I don't see where there is room. A new D400 would have to be priced at $1,800 at launch, and would probably settle in at $1,599 after a year or so. By then, the D7100 will be selling for $1,000. FOr the extra $600, what would we get? Probably the same 24MP sensor as the D7100. Probably the same CAM3500 AF system with D4 algoriths. Probably the same FPS, maybe one more with a grip (though difficult due to limits of the high res sensor) - and FPS is really over-rated once you cross 6 FPS. The same dynamic range and high ISO performance.
So, what would we get for $600 more? A bigger, heavier body that really isn't any more durable (the D7100 is mostly magnesium, at least where you need it). Better weather sealing,...maybe? That is worth something to working pros who work in harsh conditions. The "pro" control layout. This is only an issue if you switch between a D4/D800/D700 and a DX body regularly. Otherwise, you can adapt. The D7100 provides 99% of the external control of the pro bodies, just in different locations (AF-On button excepted). I believe that there just aren't many photographers that fall into that category (though the percentage is certainly exaggerated on this forum).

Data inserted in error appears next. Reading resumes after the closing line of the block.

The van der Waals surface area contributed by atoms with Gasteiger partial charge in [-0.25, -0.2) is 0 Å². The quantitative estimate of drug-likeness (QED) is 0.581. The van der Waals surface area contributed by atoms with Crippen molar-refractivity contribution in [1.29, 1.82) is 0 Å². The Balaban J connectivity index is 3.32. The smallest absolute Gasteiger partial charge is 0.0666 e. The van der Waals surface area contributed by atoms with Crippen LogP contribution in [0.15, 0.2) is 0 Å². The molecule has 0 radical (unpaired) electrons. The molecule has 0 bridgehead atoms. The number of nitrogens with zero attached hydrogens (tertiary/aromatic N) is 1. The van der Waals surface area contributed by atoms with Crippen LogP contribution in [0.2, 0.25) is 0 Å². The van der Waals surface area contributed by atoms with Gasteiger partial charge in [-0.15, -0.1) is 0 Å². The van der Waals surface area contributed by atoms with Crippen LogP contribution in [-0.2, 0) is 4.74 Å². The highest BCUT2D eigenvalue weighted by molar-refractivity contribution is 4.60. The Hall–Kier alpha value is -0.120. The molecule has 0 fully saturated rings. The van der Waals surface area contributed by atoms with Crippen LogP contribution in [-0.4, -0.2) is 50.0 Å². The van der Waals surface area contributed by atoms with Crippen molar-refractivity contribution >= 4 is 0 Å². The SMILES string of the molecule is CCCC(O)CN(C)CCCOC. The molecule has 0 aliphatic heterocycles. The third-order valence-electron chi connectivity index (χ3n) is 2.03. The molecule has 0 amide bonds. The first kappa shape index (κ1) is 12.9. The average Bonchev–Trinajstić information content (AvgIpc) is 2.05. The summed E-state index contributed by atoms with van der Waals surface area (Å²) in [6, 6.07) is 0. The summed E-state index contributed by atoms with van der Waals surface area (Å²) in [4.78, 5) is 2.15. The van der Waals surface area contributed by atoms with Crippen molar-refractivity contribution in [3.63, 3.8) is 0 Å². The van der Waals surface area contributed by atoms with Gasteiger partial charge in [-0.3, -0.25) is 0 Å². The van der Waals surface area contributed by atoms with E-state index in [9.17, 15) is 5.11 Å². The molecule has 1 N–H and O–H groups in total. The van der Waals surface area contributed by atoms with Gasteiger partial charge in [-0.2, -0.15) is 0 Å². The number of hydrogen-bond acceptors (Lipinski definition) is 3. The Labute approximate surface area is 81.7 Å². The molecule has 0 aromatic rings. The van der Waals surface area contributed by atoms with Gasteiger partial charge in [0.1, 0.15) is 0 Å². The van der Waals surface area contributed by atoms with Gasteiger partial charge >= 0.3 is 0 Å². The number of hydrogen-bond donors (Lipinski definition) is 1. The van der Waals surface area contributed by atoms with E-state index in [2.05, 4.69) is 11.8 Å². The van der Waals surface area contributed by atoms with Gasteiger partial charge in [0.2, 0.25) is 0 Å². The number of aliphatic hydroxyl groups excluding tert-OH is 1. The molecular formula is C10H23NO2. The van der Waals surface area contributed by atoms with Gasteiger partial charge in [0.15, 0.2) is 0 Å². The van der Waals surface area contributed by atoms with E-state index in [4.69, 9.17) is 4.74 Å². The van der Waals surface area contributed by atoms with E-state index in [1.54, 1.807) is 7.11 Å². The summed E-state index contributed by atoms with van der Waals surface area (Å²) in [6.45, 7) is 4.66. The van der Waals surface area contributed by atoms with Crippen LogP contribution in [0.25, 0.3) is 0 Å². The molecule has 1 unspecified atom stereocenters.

So, is that worth $600 more? Maybe to a niche group of photographers. In this hyper-competitive market, I doubt Nikon can afford to cater to niches. In fact, nothing about their DSLR lines of the past three years suggests that they are interested in doing so. And, Canon's "pro" DX camera, the 7D, is getting as long in the tooth as the D300s. No sign that they are catering to that market, either.
So, I don't think there is room for a D400, now that the D7100 has stolen nearly all of it's thunder for half a grand less money. More likely, they'll tweak a D600 or D800 and create a true FX D700 replacement. And, I'm not so sure how likely that is, either.
Two comments specifically on the article: 1) I believe that 8-9 FPS is impossible on the 24MP sensor. The high res sensors seem limited in that way. Otherwise, how do you explain the relatively low FPS of the D600 and D800?
2) I think a D400 would have the same meter as the D7100. I believe that every other DX flagship has had the same meter as the lower model: D200/D70, D300/D90. And, really, how much better of a meter do you need? My nearly 10 year old D50 nails exposure dead-on nearly all the time. For that matter, my old N80 metered just fine. Canon's meters are generally considered to be inferior to Nikon's, and a million publishable photos are taken everyday with Canon cameras.